An except from Twirling Naked in the Streets and No-One Noticed…
“Everyone knows Jeannie; she just doesn’t know them.”
That was the common phrase I heard in high school. A constant stream of hugs, smiles, and waves filled my days. I never understood how so many people who I didn’t know, knew me.
Prosopagnosia, also known as “facial agnosia” or “face-blindness,” is a neurological disorder that makes facial recognition difficult or impossible. Two thirds of autistic children and adults have some degree of face-blindness. I live among those numbers.
Do I know you? That is the question that runs through my head when someone I don’t recognize approaches me in public. They call me by name, ask about my children, my parents, and my work—I know I should know this person, but I do not.
When my husband and I were first married we attended a very large church in Brooklyn, NY where I often spoke to people having no idea who they were. I didn’t think there was anything wrong with me. I just figured that in such a large church I never ran into the same person twice.
Being greeted by hugs and kisses from strangers has always made me uncomfortable; I don’t like to be touched. To add to my discomfort the odd looks these strangers gave me when I introduced myself was unnerving. When people approached us to talk, I assumed that my husband knew them. We talked for a while, they left, and my husband would say, “You know them, I introduced you last week.” You did?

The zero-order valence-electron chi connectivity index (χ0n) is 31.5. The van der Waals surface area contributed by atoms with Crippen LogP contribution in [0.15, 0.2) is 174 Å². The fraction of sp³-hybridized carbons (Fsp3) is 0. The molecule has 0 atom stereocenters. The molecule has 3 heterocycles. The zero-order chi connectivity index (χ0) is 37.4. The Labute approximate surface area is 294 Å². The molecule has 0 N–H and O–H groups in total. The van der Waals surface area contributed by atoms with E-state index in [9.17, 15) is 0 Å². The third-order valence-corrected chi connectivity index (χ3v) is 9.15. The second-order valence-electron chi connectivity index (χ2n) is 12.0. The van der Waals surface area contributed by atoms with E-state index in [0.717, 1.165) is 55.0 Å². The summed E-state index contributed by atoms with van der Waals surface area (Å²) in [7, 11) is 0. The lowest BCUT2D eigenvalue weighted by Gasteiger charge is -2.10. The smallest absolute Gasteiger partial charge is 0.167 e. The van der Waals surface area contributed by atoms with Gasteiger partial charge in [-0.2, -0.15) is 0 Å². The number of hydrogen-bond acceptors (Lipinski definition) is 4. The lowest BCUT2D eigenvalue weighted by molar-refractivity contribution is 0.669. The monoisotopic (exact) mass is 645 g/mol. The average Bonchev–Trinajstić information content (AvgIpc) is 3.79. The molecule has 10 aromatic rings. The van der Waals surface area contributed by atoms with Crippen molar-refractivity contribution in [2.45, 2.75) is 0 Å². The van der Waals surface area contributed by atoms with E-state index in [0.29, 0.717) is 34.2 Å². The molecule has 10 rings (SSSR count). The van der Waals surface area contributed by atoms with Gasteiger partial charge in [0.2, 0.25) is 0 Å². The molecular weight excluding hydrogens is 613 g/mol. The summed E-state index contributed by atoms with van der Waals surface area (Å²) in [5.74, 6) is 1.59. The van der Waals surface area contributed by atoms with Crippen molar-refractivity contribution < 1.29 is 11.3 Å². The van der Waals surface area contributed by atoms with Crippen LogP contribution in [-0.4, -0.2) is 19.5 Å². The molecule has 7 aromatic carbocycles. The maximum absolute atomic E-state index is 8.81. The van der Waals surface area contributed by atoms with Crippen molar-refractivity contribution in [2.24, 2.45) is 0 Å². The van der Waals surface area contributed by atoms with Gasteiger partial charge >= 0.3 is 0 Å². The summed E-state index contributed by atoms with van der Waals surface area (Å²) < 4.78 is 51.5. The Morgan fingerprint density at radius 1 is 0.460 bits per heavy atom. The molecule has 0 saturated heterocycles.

I met the same people at church, each Sunday, talked with them, and still did not recognize them the following week. It’s no wonder they looked at me like I was a lunatic when I introduced myself, yet again.
When the same scene played itself out over and over, I began to believe what I had been told my entire life. I was a lazy, absent-minded, self-absorbed air-head, who didn’t care enough about people to remember them. Or—I was stuck up, obnoxious, too good for anyone, and just ignored people; nothing could have been further from the truth.
The first time I read about Face-blindness, I was stunned. I had another one of those “ah ha” moments. The moments were I had to look back at my life with new eyes, evaluating it through the lens of Autism.
It took 38 years for me to be diagnosed with Asperger’s Syndrome (AS), a form of high functioning Autism—38 years of confusing experiences.
When I was a child AS was not a known diagnosis in the United States. Although, well-known in Europe for more than twenty years at the time, it only became a viable diagnosis in the U.S. in 1994; three years after I was out of high school, and two years after I’d dropped out of college the first time around.